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April 13, 2015

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Protecting worker health in the NHS

Damien Eaves, a Chartered Occupational Hygienist and member of BOHS, The Chartered Society for Worker Health Protection, describes his experiences as an occupational hygienist in the NHS.

Occupational hygienists are specialists in the protection of worker health and so, within the NHS – the UK’s largest employer with a workforce of 1.6 million – our emphasis is on the health part of health and safety in hospitals.

Working as an occupational hygienist in the NHS is very different from working within most other organisations. First, there’s the sheer scale of the NHS and the many different people it employs, from cleaners and porters to midwives and consultants. Second, in addition to the workforce, hygienists in the NHS have a duty of care to protect patients’ health, with common issues to consider including infection, indoor air quality and legionella for example.

On a given day, my focus could be on a wide range of health hazards, from the radiation to which orthopaedic surgical teams and radiographers could potentially be exposed, to risks associated with manual handling as nurses lift patients.

Some of the hazards I’ve encountered in hospital settings are unique to the particular site and wouldn’t appear on any occupational health hazard checklist. For example, in one NHS setting, a porter was regularly asked to drive his cart full of linen to the laundry. In taking the most direct route, he had to drive over numerous speed bumps. Anyone who is familiar with a porter’s electric vehicle will know that these vehicles tend not to have any suspension, often having a rigid seat and solid rubber tyres.   In this case, whole body vibration issues could, potentially, have been significant.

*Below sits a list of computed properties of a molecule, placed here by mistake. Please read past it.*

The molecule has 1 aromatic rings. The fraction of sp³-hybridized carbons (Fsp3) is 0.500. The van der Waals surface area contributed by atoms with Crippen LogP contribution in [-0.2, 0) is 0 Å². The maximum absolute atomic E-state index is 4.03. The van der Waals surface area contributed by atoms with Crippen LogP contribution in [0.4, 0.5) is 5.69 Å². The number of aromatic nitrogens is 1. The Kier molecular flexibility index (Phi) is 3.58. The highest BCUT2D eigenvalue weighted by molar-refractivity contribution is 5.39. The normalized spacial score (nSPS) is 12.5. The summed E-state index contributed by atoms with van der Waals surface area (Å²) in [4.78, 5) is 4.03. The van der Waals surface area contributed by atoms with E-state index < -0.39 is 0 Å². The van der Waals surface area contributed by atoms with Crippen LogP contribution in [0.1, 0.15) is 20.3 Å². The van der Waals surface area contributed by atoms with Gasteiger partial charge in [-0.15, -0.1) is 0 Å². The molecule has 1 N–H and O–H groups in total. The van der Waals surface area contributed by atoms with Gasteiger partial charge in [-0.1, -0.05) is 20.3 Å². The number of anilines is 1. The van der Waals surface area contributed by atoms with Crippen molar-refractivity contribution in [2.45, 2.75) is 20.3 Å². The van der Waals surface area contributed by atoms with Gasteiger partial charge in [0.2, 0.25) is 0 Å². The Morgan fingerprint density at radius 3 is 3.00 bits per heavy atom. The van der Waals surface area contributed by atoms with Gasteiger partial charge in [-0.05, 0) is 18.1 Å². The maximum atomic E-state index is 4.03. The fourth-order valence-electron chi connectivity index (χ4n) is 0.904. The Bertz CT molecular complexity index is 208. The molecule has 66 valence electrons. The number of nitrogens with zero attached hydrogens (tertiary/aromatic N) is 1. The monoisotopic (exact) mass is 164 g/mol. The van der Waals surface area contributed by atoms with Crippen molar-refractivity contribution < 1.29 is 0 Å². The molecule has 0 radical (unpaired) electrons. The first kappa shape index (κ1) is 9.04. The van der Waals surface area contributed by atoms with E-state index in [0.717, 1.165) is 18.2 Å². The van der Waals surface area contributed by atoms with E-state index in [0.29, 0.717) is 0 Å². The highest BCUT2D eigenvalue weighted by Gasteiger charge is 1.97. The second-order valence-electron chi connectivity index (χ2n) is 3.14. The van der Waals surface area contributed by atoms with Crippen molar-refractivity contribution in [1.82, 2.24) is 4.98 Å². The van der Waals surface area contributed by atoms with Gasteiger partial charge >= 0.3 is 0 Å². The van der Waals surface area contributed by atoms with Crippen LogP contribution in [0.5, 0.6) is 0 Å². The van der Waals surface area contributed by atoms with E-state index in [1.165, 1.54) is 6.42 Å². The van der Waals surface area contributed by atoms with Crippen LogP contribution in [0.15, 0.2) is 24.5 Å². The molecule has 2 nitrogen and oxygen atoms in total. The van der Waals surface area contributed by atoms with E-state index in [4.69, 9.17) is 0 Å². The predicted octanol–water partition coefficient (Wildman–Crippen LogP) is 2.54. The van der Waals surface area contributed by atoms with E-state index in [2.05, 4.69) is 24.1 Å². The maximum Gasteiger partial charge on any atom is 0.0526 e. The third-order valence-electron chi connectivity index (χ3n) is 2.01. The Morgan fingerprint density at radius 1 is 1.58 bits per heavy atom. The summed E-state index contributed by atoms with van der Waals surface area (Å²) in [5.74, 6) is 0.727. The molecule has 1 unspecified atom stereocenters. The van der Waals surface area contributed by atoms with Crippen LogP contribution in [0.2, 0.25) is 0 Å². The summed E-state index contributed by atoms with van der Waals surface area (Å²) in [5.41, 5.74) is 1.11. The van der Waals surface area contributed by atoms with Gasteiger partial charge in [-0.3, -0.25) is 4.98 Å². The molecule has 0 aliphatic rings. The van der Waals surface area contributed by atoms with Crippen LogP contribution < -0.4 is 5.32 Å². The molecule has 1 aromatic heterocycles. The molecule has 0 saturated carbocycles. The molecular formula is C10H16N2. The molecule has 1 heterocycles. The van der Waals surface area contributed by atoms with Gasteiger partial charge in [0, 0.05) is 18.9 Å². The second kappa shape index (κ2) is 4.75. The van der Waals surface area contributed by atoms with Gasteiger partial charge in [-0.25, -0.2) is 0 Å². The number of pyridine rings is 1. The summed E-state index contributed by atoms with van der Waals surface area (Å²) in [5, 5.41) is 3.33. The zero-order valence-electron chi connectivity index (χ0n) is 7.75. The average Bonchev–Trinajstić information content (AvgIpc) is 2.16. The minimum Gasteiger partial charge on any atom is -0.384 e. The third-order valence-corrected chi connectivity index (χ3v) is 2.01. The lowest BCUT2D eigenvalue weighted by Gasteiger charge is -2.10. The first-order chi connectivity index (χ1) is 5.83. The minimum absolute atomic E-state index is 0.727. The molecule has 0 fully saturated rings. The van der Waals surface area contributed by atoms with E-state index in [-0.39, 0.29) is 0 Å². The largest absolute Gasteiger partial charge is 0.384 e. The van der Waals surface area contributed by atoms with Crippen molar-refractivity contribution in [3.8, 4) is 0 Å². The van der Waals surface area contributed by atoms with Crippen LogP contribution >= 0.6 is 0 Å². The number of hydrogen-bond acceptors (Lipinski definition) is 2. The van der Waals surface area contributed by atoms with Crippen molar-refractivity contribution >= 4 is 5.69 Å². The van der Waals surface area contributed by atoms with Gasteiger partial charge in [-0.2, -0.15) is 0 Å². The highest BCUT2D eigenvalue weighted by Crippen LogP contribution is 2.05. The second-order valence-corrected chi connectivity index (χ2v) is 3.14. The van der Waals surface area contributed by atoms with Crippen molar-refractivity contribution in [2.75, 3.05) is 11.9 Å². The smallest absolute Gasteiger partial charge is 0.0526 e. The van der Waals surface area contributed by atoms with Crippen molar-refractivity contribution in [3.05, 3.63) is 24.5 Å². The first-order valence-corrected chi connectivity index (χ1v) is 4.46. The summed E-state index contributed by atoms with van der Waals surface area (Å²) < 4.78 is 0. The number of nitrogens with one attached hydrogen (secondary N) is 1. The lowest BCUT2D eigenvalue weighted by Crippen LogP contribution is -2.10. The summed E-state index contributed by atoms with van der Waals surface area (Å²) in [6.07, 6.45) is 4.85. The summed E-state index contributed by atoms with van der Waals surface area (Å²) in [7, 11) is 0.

Other hazards could relate to the drugs being administered in hospitals. For example, expectant mothers and patients in recovery after surgery often have lungs full of anaesthetic gases. As they exhale, midwives and recovery staff could then be working in an environment with potentially high levels of waste anaesthetic gases.

It is the job of the occupational hygienist to identify these hazards, evaluate them, and then implement suitable controls.

Controls might be straightforward or quite complex. In the case of the laundry porter, the required solution may simply be to identify an alternative flat route whereas in the example of the waste anaesthetic gases, controls could feature more complex air change rate calculations and gas scavenging systems.

The fundamental difference between occupational hygienists and most other health professionals hinges on the issue of prevention versus cure. In general, health professionals are asked to control and cure existing conditions. In contrast, the occupational hygienist must use scientific knowledge and testing to prevent people from getting ill in the first place.

It is estimated that approximately 1 in 23 of the working population is employed within the NHS. As an occupational hygienist, ensuring a healthy environment for both patients and staff in an organisation as large and diverse as the NHS is not only very interesting, but also incredibly rewarding.

OLYMPUS DIGITAL CAMERADamian Eaves, chartered occupational hygienist and member of BOHS, The Chartered Society for Worker Health Protection.

What makes us susceptible to burnout?

In this episode  of the Safety & Health Podcast, ‘Burnout, stress and being human’, Heather Beach is joined by Stacy Thomson to discuss burnout, perfectionism and how to deal with burnout as an individual, as management and as an organisation.

We provide an insight on how to tackle burnout and why mental health is such a taboo subject, particularly in the workplace.


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